We all know that our activity on the Internet is not that hard to track. It just annoys some people more than others. If you are really hardcore, you’ll learn all the ins and outs of networking to help cover your tracks, but what if you don’t want to invest that kind of time? Maybe, as [TechRepublic] suggests, try Kodachi Linux.
You could, of course, start with your own live image. Then when you boot, you could take the following steps:
- Randomize your MAC Address
- Establish a TOR connection through a VPN
- Route all internet traffic through TOR and use DNS encryption
- Set up a scheduled task to scramble your MAC address periodically
But that’s what Kodachi does without any real effort on your part.
The distribution is based on Ubuntu, so all the familiar tools are there. There are also a few security and privacy tools included like KeePass, Tox, OnionShare, i2p, and more. The desktop shows a summary of secure network information
Do you need Kodachi? Probably not, if you are a Linux guru. Plus, most people aren’t doing anything that’s that interesting. But if you want to protect your privacy or you are up to something, give Kodachi a try. Then again, if you are that paranoid, maybe that’s just what THEY want you to do. Make your own decisions. You can also check out the video review from [eBuzz Central] below.
Looking for more conventional Linux? Why not Rocky Linux? If you just want a VPN, you can always just use ssh.
Continue reading “Linux For The Paranoid Does The Work For You”
Choosing the perfect Linux distribution that satisfies your personal needs and likings can be an impossible task, and oftentimes requires a hint of Stockholm syndrome as compromise. In extreme cases, you might end up just rolling your own distro. But while frustration is always a great incentive for change, for [Josh Moore] it was rather curiosity and playful interest that led him to create snakeware, a Linux distribution where the entire user space not only runs on Python, but is Python.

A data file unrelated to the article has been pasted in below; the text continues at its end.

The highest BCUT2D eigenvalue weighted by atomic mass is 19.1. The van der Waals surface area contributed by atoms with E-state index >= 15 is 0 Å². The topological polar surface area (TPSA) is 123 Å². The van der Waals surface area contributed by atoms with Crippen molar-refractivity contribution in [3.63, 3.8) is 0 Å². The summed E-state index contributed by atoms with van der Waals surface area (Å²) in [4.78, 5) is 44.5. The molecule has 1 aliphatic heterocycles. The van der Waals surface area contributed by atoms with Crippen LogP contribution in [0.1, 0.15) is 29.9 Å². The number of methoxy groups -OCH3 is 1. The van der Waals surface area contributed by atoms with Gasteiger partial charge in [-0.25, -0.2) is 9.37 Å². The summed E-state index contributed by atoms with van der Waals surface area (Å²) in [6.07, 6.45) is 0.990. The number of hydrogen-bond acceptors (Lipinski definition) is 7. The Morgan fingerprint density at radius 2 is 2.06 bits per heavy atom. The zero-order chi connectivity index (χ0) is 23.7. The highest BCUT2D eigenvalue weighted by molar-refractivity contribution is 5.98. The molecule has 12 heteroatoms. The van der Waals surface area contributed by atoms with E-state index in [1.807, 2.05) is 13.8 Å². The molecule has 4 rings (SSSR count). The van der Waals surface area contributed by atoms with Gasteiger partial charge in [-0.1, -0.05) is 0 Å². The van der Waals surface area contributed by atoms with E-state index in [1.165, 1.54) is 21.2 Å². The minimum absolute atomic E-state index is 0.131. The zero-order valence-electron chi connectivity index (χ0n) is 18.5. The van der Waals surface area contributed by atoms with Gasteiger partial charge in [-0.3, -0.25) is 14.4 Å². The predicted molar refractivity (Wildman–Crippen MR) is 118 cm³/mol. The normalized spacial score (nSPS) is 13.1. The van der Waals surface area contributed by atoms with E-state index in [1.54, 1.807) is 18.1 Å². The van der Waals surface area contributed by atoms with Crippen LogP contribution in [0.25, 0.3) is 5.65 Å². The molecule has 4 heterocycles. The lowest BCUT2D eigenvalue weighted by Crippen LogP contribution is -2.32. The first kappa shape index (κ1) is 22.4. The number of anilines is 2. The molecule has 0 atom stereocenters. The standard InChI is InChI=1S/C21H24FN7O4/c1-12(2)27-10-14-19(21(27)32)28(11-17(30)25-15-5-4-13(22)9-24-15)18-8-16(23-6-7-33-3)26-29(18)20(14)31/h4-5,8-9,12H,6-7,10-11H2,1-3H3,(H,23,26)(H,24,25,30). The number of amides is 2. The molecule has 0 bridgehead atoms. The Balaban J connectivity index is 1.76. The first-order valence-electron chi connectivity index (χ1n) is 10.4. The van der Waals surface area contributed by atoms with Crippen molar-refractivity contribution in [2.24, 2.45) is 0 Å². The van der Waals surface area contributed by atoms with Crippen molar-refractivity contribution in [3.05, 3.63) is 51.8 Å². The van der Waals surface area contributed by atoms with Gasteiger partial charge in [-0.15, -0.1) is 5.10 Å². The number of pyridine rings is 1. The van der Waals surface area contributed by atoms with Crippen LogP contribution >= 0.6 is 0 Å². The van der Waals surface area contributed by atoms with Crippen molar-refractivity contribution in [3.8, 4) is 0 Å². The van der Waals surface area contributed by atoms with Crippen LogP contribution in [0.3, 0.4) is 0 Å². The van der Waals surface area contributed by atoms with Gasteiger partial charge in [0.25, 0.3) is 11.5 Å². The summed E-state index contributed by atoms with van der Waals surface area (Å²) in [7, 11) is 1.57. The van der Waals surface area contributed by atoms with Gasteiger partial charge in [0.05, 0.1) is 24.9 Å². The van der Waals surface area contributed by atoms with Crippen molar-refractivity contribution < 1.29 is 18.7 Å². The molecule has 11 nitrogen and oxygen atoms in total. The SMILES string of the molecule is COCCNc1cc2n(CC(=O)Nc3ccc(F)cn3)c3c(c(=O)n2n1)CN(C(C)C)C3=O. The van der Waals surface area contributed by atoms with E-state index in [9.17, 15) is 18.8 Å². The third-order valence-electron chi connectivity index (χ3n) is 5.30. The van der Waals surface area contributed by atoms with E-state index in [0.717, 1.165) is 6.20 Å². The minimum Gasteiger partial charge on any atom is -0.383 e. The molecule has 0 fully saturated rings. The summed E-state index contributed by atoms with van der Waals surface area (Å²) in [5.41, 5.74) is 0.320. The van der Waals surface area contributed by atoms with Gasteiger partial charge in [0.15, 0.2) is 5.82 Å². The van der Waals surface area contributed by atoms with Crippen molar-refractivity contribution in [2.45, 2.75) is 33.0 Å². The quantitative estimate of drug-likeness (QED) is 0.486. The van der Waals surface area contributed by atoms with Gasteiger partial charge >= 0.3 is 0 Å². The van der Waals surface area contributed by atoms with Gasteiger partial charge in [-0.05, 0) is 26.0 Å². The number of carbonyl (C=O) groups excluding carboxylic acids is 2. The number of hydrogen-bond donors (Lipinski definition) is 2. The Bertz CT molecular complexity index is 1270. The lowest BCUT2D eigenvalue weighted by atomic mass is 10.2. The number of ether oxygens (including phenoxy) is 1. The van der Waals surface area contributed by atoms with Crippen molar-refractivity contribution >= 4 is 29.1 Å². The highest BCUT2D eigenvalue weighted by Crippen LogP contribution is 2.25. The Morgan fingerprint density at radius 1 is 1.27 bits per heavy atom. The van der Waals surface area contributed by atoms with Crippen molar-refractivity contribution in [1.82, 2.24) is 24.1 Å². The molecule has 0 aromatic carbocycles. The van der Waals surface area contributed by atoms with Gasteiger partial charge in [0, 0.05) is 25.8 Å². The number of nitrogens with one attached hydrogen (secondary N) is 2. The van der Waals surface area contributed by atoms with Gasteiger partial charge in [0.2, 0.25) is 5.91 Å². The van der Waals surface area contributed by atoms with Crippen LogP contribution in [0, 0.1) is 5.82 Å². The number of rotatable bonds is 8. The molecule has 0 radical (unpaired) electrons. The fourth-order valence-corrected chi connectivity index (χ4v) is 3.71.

Imagine you would boot your Linux system, and instead of the shell of your choice, you would be greeted by an interactive Python interpreter, and everything you do on the system will be within the realms of that interpreter — that’s the gist of snakeware. Now, this might sound rather limiting at first, but keep in mind we’re talking about Python here, a language known for its versatility, with an abundance of packages that get things done quick and easy, which is exactly what [Josh] is aiming for. To get an idea of that, snakeware also includes snakewm, a graphical user interface written with pygame that bundles a couple of simple applications as demonstration, including a terminal to execute Python one-liners.
Note that this is merely a proof of concept at this stage, but [Josh] is inviting everyone to contribute and extend his creation. If you want to give it a go without building the entire system, the GitHub repository has a prebuilt image to run in QEMU, and the window manager will run as regular Python application on your normal system, too. To get just a quick glimpse of it, check the demo video after the break.
Sure, die-hard Linux enthusiasts will hardly accept a distribution without their favorite shell and preferable language, but hey, at least it gets by without systemd. And while snakeware probably won’t compete with more established distributions in the near future, it’s certainly an interesting concept that embraces thinking outside the box and trying something different. It would definitely fit well on a business card.
Continue reading “Python Is All You’ll Ever Need In This Linux Distro”
TomTom already runs Linux. The OpenTom project (Internet Archive Link as of 2022) has documented the hardware and software to allow custom software builds to run. The Wiki covers everything from build tools to hardware connections. So far, a mp3 player has been released using the build tools. Hmm, I might have to pick one up to develop on myself.
Thanks to [kniVes788] for the tip.